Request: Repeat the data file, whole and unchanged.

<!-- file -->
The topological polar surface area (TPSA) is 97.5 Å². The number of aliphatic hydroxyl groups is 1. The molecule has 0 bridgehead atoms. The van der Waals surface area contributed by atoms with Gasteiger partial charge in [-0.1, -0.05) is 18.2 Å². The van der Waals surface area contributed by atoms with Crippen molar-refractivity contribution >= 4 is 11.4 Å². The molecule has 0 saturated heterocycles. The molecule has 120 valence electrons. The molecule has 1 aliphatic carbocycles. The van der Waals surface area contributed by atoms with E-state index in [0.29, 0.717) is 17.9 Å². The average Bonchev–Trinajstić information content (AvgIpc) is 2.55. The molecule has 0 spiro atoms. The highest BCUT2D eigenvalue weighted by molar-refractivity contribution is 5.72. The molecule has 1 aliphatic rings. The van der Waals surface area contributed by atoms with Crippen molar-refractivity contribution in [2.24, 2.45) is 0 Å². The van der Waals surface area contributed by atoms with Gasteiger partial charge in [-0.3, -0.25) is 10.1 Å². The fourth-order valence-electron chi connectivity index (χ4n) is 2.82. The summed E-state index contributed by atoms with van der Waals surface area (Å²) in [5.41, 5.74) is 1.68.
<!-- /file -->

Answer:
The topological polar surface area (TPSA) is 97.5 Å². The number of aliphatic hydroxyl groups is 1. The molecule has 0 bridgehead atoms. The van der Waals surface area contributed by atoms with Gasteiger partial charge in [-0.1, -0.05) is 18.2 Å². The van der Waals surface area contributed by atoms with Crippen molar-refractivity contribution >= 4 is 11.4 Å². The molecule has 0 saturated heterocycles. The molecule has 120 valence electrons. The molecule has 1 aliphatic carbocycles. The van der Waals surface area contributed by atoms with E-state index in [0.29, 0.717) is 17.9 Å². The average Bonchev–Trinajstić information content (AvgIpc) is 2.55. The molecule has 0 spiro atoms. The highest BCUT2D eigenvalue weighted by molar-refractivity contribution is 5.72. The molecule has 1 aliphatic rings. The van der Waals surface area contributed by atoms with Crippen molar-refractivity contribution in [2.24, 2.45) is 0 Å². The van der Waals surface area contributed by atoms with Gasteiger partial charge in [-0.3, -0.25) is 10.1 Å². The fourth-order valence-electron chi connectivity index (χ4n) is 2.82. The summed E-state index contributed by atoms with van der Waals surface area (Å²) in [5.41, 5.74) is 1.68.